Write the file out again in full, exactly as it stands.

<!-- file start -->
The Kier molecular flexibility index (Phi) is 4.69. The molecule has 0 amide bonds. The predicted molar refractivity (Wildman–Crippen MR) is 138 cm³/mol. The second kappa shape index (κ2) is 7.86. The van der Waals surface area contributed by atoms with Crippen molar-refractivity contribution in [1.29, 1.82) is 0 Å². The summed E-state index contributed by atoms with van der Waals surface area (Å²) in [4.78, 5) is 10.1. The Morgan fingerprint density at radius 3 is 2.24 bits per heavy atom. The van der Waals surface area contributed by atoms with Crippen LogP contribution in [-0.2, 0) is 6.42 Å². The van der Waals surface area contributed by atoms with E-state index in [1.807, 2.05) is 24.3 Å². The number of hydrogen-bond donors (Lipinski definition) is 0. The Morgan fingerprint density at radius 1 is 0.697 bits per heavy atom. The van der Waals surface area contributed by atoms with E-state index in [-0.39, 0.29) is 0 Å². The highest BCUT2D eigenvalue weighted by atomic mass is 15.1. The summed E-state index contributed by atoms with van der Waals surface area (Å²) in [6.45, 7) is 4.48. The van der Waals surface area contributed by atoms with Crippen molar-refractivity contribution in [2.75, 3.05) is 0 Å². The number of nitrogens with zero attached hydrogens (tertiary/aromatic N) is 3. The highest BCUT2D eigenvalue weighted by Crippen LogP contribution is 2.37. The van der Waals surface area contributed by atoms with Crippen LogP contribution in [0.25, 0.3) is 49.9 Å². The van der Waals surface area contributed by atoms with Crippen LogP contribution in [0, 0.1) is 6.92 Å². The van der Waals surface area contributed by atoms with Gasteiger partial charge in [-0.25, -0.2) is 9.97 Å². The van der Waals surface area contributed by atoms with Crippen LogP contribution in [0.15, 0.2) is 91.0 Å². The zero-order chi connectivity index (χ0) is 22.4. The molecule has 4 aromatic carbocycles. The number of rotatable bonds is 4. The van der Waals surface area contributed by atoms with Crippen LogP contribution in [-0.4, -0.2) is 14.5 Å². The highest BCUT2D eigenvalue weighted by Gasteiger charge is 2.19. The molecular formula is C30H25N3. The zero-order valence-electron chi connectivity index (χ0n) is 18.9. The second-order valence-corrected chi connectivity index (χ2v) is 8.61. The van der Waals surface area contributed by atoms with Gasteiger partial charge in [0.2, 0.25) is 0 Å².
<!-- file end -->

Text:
The Kier molecular flexibility index (Phi) is 4.69. The molecule has 0 amide bonds. The predicted molar refractivity (Wildman–Crippen MR) is 138 cm³/mol. The second kappa shape index (κ2) is 7.86. The van der Waals surface area contributed by atoms with Crippen molar-refractivity contribution in [1.29, 1.82) is 0 Å². The summed E-state index contributed by atoms with van der Waals surface area (Å²) in [4.78, 5) is 10.1. The Morgan fingerprint density at radius 3 is 2.24 bits per heavy atom. The van der Waals surface area contributed by atoms with Crippen LogP contribution in [-0.2, 0) is 6.42 Å². The van der Waals surface area contributed by atoms with E-state index in [1.807, 2.05) is 24.3 Å². The number of hydrogen-bond donors (Lipinski definition) is 0. The Morgan fingerprint density at radius 1 is 0.697 bits per heavy atom. The van der Waals surface area contributed by atoms with E-state index in [-0.39, 0.29) is 0 Å². The highest BCUT2D eigenvalue weighted by atomic mass is 15.1. The summed E-state index contributed by atoms with van der Waals surface area (Å²) in [6.45, 7) is 4.48. The van der Waals surface area contributed by atoms with Crippen molar-refractivity contribution in [2.75, 3.05) is 0 Å². The number of nitrogens with zero attached hydrogens (tertiary/aromatic N) is 3. The highest BCUT2D eigenvalue weighted by Crippen LogP contribution is 2.37. The van der Waals surface area contributed by atoms with Crippen LogP contribution in [0.25, 0.3) is 49.9 Å². The van der Waals surface area contributed by atoms with Crippen LogP contribution in [0, 0.1) is 6.92 Å². The van der Waals surface area contributed by atoms with Gasteiger partial charge in [-0.25, -0.2) is 9.97 Å². The van der Waals surface area contributed by atoms with Crippen LogP contribution in [0.15, 0.2) is 91.0 Å². The zero-order chi connectivity index (χ0) is 22.4. The molecule has 4 aromatic carbocycles. The number of rotatable bonds is 4. The van der Waals surface area contributed by atoms with Crippen LogP contribution in [-0.4, -0.2) is 14.5 Å². The highest BCUT2D eigenvalue weighted by Gasteiger charge is 2.19. The molecular formula is C30H25N3. The zero-order valence-electron chi connectivity index (χ0n) is 18.9. The second-order valence-corrected chi connectivity index (χ2v) is 8.61. The van der Waals surface area contributed by atoms with Gasteiger partial charge in [0.2, 0.25) is 0 Å².